In this essay then, I discuss how the power of creating Black Panther (Coogler 2018) as a commodity, and the wealth acquired from its distribution, along with all its derived commodities, resides almost entirely with the Walt Disney Company, a multinational media and entertainment conglomerate. In discussing Disney's power and control over the narrative of Afrofuturism, I also identify ways to understand the motion picture Black Panther as an opportunity for identifying counternarratives and resisting this power and control. The essay begins with an outline of the theoretical lens - critical political economy. Next, I provide a timeline of the creation of the Black Panther character, and I use this history as a vehicle to trace and establish the antecedents of Afrofuturism. To establish the economic hegemony of the producer, I describe how The Walt Disney Company, ultimate owner of Marvel Comics and Marvel Studios, and current owner of the copyright to the Black Panther character, markets the film as one of its many products. Then, using the key tenets of critical political economy, I examine the many ways in which the film Black Panther exemplifies the characteristics of a commodity, or a property, for the purpose of generating revenues for its owner. I conclude by offering reflections on how the economic success and popularity of Black Panther offers an opportunity to strengthen the resistance narratives and ideology of Afrofuturism.




The alternative science fiction view of Africa presented in Black Panther represents what author and culture critic Mark Dery described as Afrofuturism in his 1994 essay Black to the Future, a chapter in Flame wars: the discourse of cyberculture, an edited collection of essays that interrogate the discourse of cyberculture and address numerous aspects of the deliberate erasure and relegation of African Americans to the subaltern position in science fiction literature. Dery (1994) distilled and defined Afrofuturism as the merging of African American/Black cosmologies, technologies and histories in literature and artistic expression in order to re-imagine possibilities for Black emancipation.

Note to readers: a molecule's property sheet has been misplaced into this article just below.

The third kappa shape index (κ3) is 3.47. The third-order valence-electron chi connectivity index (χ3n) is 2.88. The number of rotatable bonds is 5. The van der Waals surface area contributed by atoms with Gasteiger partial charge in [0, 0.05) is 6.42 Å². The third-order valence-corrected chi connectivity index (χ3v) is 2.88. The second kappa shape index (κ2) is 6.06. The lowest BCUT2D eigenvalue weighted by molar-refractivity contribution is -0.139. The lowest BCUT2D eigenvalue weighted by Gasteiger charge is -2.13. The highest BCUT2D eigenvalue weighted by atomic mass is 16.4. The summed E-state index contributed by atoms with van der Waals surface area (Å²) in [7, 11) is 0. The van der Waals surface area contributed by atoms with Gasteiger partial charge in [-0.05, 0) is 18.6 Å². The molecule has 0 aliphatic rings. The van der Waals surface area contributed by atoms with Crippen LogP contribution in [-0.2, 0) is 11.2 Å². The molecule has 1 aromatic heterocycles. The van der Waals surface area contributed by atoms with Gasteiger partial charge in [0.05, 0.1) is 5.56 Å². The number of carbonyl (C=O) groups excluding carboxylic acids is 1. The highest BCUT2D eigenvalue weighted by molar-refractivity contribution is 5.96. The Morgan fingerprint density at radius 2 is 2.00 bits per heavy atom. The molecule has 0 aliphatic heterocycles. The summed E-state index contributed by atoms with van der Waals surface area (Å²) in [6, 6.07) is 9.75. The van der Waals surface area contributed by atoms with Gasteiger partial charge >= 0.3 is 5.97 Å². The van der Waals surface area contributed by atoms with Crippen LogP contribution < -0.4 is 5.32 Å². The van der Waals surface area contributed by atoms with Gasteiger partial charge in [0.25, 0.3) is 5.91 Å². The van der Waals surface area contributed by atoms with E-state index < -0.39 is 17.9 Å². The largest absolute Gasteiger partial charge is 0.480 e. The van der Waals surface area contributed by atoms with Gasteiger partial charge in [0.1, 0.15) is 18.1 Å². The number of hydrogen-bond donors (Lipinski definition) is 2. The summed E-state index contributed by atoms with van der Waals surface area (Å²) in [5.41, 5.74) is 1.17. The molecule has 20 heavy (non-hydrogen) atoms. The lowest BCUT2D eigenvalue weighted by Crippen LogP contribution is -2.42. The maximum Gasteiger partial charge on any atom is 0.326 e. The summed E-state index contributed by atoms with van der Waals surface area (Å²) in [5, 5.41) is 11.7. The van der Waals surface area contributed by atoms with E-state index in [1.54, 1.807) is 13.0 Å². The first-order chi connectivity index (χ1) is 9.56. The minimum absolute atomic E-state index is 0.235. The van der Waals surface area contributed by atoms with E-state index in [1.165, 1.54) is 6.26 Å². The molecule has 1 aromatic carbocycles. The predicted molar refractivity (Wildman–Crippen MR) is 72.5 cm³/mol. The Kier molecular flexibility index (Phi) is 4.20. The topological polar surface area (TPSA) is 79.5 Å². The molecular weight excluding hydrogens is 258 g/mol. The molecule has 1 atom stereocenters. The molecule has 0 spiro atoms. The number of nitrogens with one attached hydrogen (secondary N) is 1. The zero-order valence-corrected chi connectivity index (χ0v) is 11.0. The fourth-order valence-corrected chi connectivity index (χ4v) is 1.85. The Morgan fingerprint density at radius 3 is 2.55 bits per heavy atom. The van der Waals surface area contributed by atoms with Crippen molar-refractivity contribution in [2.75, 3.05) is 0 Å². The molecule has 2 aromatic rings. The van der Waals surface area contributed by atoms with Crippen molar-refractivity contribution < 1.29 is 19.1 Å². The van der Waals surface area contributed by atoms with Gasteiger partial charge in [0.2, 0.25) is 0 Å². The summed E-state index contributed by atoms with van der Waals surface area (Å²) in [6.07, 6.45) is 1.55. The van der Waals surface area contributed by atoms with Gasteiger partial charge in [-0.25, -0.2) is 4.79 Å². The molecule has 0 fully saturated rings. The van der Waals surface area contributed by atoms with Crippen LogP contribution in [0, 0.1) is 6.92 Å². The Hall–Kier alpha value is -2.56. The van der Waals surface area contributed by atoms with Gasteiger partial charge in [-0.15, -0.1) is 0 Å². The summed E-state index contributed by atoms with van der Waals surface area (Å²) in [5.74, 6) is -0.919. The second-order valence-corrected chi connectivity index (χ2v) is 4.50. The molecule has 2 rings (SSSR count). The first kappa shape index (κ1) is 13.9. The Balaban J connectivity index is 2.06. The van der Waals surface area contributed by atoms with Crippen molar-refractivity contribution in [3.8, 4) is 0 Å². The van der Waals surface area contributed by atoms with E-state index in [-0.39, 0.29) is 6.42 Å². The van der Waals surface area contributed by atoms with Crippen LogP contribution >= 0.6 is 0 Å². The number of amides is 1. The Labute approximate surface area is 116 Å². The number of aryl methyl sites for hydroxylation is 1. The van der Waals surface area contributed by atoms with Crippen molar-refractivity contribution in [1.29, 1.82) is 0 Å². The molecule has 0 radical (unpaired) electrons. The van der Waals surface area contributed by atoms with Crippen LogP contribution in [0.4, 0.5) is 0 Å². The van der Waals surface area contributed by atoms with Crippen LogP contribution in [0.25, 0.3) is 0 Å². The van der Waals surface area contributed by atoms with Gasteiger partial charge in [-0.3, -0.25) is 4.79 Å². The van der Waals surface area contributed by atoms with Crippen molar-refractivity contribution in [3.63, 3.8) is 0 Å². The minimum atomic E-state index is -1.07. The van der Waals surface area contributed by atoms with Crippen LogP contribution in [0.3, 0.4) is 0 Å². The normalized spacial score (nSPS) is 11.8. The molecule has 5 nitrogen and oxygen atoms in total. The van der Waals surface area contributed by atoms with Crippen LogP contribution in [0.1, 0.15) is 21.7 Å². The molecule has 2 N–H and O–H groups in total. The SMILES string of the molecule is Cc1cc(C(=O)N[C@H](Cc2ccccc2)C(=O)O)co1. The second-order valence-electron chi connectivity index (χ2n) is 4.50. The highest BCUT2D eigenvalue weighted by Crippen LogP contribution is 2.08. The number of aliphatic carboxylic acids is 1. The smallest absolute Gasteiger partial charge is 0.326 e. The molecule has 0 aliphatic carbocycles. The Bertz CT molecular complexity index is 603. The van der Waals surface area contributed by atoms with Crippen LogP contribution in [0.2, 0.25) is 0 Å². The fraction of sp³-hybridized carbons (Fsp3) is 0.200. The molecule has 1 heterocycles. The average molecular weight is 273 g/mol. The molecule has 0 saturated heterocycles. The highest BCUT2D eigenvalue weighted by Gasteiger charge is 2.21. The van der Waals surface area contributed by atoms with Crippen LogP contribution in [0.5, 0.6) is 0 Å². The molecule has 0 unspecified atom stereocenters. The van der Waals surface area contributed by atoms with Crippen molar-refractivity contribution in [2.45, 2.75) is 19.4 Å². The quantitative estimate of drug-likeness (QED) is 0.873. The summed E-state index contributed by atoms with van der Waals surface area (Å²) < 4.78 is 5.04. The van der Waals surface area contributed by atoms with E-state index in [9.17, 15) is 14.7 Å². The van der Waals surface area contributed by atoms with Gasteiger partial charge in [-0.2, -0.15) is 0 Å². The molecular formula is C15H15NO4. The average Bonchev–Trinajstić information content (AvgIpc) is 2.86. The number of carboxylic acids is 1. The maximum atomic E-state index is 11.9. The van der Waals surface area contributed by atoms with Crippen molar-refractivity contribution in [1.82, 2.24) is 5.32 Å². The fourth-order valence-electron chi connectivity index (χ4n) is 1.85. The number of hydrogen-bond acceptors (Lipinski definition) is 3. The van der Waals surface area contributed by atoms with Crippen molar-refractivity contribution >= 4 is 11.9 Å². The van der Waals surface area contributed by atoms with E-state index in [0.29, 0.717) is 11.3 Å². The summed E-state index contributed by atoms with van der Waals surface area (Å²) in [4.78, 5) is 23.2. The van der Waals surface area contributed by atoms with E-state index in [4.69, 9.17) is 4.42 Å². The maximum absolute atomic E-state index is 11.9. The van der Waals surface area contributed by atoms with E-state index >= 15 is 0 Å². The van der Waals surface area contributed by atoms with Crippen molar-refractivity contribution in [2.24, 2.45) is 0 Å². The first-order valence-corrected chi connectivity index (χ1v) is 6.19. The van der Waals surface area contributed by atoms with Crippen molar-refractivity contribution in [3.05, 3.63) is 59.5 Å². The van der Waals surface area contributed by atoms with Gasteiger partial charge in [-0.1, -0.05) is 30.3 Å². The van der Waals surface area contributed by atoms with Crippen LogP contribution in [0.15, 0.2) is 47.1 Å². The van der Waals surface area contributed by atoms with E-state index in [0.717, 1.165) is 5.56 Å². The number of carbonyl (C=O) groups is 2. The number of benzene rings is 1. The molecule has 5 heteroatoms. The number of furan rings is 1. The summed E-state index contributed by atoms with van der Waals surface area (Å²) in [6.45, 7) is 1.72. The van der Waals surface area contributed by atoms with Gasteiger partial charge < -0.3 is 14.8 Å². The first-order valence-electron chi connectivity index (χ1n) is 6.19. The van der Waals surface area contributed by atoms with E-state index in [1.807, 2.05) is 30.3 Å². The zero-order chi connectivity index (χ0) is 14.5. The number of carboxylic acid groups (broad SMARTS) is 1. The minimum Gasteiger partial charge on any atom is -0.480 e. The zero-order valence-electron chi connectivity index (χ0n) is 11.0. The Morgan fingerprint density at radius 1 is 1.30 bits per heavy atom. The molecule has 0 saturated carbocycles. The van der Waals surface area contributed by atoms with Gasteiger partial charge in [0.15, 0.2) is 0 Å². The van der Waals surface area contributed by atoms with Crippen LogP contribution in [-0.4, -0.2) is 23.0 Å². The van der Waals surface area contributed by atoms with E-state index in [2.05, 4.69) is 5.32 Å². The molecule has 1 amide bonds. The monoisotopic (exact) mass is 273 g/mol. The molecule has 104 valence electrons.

While the narratives of science fiction, and the narratives and history of African Americans, are largely determined by white males, Dery (1994:182) argues that Afrofuturism exists in many places in American culture - in the paintings of Jean-Michel Basquiat, in the John Sayles's film The Brother from Another Planet, in Jimi Hendrix's Electric Ladyland, in George Clinton's, Computer Games, and in many other 'unlikely places, constellated from far-flung points'. Indeed, as Anderson (2016:232) observes, the historical precedent for Afrofuturism is WEB DuBois's 1913 seminal work, The Souls of Black Folk, which influenced creative intellectuals from Claudia Jones and Malcolm X to Sun Ra and Octavia E Butler, from Audre Lorde and Cornel West to Samuel R Delaney and Marilyn Thomas - all of whom extended, deepened and sowed 'the seeds for a Black speculative movement challenging white racist normativity and Black parochialism'. The dominance of this normativity is evident in the glaring absence of African American representation in the narratives of science fiction literature but is not a result of a dearth of African-American writers, creators, or artists.